Downpours force delays on second day of US Open at Erin Hills

Tournament organisers at Erin Hills said the event will go ahead as planned on Thursday despite the venue’s full retractable roof having been unable to close even when full during the US Open. On…

Downpours force delays on second day of US Open at Erin Hills

Tournament organisers at Erin Hills said the event will go ahead as planned on Thursday despite the venue’s full retractable roof having been unable to close even when full during the US Open.

On a wet and windy day, only nine of the 14 matches were completed on time as play was suspended twice on the third day. With rain forecast overnight, further rain likely to add to the already waterlogged course on Thursday, organisers told players it would be safe to start in the morning but downpours later in the afternoon meant the weather caused major problems even for matches that had begun.

Play was suspended for around an hour and 20 minutes twice – once in the afternoon session, first at 7.28pm BST when the 11.24pm leaders were due to play and then an hour later with conditions worsening, long before Rory McIlroy began his fifth and last round.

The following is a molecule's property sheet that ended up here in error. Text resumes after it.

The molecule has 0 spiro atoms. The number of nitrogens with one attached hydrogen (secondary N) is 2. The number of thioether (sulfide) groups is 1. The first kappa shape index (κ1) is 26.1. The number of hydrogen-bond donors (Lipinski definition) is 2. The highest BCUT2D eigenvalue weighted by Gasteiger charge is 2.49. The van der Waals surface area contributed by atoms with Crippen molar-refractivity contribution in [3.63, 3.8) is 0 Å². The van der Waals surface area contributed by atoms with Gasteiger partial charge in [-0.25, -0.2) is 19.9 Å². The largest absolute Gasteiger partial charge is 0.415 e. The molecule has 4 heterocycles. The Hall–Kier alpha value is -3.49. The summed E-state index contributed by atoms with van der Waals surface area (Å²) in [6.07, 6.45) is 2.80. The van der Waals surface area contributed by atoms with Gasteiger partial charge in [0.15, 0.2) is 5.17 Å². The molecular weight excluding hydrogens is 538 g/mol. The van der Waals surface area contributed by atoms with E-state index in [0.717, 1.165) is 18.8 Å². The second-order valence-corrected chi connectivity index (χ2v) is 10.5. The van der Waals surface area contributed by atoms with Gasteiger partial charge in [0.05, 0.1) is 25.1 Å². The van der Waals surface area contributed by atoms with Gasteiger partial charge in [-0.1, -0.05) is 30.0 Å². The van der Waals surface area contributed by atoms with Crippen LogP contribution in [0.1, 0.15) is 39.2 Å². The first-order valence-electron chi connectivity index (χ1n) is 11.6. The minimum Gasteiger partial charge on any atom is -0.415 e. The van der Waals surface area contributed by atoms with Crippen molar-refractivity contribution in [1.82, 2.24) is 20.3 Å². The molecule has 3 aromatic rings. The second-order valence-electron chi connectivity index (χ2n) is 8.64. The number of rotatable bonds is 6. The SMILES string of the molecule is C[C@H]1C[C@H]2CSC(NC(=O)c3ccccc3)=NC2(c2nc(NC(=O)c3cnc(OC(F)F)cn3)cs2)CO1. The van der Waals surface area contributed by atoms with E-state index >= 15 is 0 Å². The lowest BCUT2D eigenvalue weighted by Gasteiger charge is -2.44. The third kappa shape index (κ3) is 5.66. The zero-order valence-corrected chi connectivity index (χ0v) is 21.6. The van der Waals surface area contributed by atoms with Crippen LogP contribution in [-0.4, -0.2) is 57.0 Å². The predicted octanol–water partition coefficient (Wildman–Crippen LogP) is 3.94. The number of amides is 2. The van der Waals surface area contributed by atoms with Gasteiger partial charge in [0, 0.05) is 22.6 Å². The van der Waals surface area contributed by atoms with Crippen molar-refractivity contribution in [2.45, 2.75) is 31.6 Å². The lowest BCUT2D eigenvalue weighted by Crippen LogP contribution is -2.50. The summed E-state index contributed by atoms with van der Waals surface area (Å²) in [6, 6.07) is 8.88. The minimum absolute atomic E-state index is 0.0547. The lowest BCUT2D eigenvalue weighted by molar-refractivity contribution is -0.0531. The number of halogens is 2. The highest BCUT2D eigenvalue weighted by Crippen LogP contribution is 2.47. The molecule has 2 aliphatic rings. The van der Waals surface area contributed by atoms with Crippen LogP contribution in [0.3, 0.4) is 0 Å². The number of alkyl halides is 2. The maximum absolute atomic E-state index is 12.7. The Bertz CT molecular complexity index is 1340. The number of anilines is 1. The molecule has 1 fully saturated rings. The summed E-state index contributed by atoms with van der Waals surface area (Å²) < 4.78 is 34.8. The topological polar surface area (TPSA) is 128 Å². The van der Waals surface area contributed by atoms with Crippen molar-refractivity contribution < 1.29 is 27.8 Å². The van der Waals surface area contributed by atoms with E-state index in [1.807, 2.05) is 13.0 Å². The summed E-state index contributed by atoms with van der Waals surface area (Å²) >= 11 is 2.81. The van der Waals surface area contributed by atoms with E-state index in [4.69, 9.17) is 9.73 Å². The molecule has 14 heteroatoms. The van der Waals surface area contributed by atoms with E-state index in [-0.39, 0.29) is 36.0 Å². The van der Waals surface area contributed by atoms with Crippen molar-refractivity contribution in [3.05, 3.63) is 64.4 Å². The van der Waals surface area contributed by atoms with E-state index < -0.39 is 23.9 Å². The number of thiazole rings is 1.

Patrick Reed, the Masters champion, became the first to complete his match when he won against Padraig Harrington. But the tournament was called off just after 8pm.

Waterlogged conditions also led to delays on the first and 13th days of the event as last month’s championship at Erin Hills was the first to play as part of the new system that allows a roof to be installed at the last minute as conditions deteriorate. The bleachers will remain under roof, with spectators working with the members and organizers to distribute food and drinks.

The USGA executive director, Mike Davis, suggested the delay of play is not a major concern.

“It’s a good learning experience for everybody to have two days of wet conditions with no real downpour,” he said. “That’s good practice. There’s nothing we’re going to learn on this weekend that we’re not going to be able to learn at St Andrews. We’re going to learn the same things.”

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